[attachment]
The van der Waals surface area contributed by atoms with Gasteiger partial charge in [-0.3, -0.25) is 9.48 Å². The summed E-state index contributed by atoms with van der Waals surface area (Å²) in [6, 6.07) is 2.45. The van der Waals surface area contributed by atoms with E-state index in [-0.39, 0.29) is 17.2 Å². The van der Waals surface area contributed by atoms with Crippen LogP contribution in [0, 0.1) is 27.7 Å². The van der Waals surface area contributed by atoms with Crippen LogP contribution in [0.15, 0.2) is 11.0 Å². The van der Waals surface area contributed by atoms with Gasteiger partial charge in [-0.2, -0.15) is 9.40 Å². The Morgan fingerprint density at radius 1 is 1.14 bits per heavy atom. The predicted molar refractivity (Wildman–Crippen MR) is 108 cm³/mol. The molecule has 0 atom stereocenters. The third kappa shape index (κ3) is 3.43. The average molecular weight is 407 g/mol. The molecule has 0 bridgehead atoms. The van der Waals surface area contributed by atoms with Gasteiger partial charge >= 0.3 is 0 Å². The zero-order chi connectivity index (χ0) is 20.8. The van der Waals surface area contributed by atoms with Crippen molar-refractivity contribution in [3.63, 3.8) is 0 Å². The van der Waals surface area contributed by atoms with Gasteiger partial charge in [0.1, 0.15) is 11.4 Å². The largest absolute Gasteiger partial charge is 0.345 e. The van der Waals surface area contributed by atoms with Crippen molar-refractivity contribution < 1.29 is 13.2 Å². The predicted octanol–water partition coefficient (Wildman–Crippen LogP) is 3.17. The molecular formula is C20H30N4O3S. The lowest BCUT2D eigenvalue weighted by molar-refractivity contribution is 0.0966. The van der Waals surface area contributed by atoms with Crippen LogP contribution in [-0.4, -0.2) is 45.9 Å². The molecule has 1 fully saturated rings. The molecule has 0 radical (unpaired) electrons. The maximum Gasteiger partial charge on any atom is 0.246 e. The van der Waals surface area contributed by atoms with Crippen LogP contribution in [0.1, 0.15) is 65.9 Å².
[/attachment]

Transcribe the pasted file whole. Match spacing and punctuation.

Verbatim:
The van der Waals surface area contributed by atoms with Gasteiger partial charge in [-0.3, -0.25) is 9.48 Å². The summed E-state index contributed by atoms with van der Waals surface area (Å²) in [6, 6.07) is 2.45. The van der Waals surface area contributed by atoms with E-state index in [-0.39, 0.29) is 17.2 Å². The van der Waals surface area contributed by atoms with Crippen LogP contribution in [0, 0.1) is 27.7 Å². The van der Waals surface area contributed by atoms with Crippen LogP contribution in [0.15, 0.2) is 11.0 Å². The van der Waals surface area contributed by atoms with Gasteiger partial charge in [-0.2, -0.15) is 9.40 Å². The Morgan fingerprint density at radius 1 is 1.14 bits per heavy atom. The predicted molar refractivity (Wildman–Crippen MR) is 108 cm³/mol. The molecule has 0 atom stereocenters. The third kappa shape index (κ3) is 3.43. The average molecular weight is 407 g/mol. The molecule has 0 bridgehead atoms. The van der Waals surface area contributed by atoms with Gasteiger partial charge >= 0.3 is 0 Å². The zero-order chi connectivity index (χ0) is 20.8. The van der Waals surface area contributed by atoms with Crippen molar-refractivity contribution in [3.63, 3.8) is 0 Å². The van der Waals surface area contributed by atoms with Gasteiger partial charge in [0.1, 0.15) is 11.4 Å². The largest absolute Gasteiger partial charge is 0.345 e. The van der Waals surface area contributed by atoms with Crippen molar-refractivity contribution < 1.29 is 13.2 Å². The predicted octanol–water partition coefficient (Wildman–Crippen LogP) is 3.17. The molecular formula is C20H30N4O3S. The lowest BCUT2D eigenvalue weighted by molar-refractivity contribution is 0.0966. The van der Waals surface area contributed by atoms with Crippen LogP contribution in [-0.4, -0.2) is 45.9 Å². The molecule has 1 fully saturated rings. The molecule has 0 radical (unpaired) electrons. The maximum Gasteiger partial charge on any atom is 0.246 e. The van der Waals surface area contributed by atoms with Crippen LogP contribution in [0.1, 0.15) is 65.9 Å².